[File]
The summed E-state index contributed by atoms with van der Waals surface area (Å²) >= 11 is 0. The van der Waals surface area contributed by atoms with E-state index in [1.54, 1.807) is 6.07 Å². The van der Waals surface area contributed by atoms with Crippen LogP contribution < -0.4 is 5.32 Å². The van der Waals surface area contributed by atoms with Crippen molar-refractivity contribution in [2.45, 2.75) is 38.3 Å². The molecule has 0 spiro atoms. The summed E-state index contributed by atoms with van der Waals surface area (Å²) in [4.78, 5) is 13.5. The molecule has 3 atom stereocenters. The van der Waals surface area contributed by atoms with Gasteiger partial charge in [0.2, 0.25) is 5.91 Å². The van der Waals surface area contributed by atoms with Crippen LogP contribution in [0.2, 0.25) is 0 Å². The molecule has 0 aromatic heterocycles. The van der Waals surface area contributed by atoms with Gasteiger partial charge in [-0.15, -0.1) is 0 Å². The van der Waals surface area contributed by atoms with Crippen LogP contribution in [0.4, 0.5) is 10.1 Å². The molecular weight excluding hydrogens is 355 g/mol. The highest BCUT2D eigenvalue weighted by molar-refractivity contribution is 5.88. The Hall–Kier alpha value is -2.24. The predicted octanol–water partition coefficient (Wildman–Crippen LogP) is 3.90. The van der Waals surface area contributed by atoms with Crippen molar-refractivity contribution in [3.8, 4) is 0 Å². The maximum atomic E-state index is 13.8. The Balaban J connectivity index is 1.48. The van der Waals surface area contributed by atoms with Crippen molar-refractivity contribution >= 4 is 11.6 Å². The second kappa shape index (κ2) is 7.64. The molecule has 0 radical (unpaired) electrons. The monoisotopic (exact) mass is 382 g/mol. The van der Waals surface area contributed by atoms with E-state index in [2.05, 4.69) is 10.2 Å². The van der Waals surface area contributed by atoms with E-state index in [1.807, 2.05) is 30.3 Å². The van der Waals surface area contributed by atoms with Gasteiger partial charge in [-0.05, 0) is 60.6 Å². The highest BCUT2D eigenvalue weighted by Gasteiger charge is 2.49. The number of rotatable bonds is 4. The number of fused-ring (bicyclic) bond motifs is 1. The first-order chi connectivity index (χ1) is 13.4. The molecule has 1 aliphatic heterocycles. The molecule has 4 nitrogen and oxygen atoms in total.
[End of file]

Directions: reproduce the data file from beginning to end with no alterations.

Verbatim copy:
The summed E-state index contributed by atoms with van der Waals surface area (Å²) >= 11 is 0. The van der Waals surface area contributed by atoms with E-state index in [1.54, 1.807) is 6.07 Å². The van der Waals surface area contributed by atoms with Crippen LogP contribution < -0.4 is 5.32 Å². The van der Waals surface area contributed by atoms with Crippen molar-refractivity contribution in [2.45, 2.75) is 38.3 Å². The molecule has 0 spiro atoms. The summed E-state index contributed by atoms with van der Waals surface area (Å²) in [4.78, 5) is 13.5. The molecule has 3 atom stereocenters. The van der Waals surface area contributed by atoms with Gasteiger partial charge in [0.2, 0.25) is 5.91 Å². The van der Waals surface area contributed by atoms with Crippen LogP contribution in [0.2, 0.25) is 0 Å². The molecule has 0 aromatic heterocycles. The van der Waals surface area contributed by atoms with Gasteiger partial charge in [-0.15, -0.1) is 0 Å². The van der Waals surface area contributed by atoms with Crippen LogP contribution in [0.4, 0.5) is 10.1 Å². The molecular weight excluding hydrogens is 355 g/mol. The highest BCUT2D eigenvalue weighted by molar-refractivity contribution is 5.88. The Hall–Kier alpha value is -2.24. The predicted octanol–water partition coefficient (Wildman–Crippen LogP) is 3.90. The van der Waals surface area contributed by atoms with Crippen molar-refractivity contribution in [3.8, 4) is 0 Å². The maximum atomic E-state index is 13.8. The Balaban J connectivity index is 1.48. The van der Waals surface area contributed by atoms with Crippen molar-refractivity contribution >= 4 is 11.6 Å². The second kappa shape index (κ2) is 7.64. The molecule has 0 radical (unpaired) electrons. The monoisotopic (exact) mass is 382 g/mol. The van der Waals surface area contributed by atoms with E-state index in [2.05, 4.69) is 10.2 Å². The van der Waals surface area contributed by atoms with E-state index in [1.807, 2.05) is 30.3 Å². The van der Waals surface area contributed by atoms with Gasteiger partial charge in [-0.05, 0) is 60.6 Å². The highest BCUT2D eigenvalue weighted by Gasteiger charge is 2.49. The number of rotatable bonds is 4. The number of fused-ring (bicyclic) bond motifs is 1. The first-order chi connectivity index (χ1) is 13.4. The molecule has 1 aliphatic heterocycles. The molecule has 4 nitrogen and oxygen atoms in total.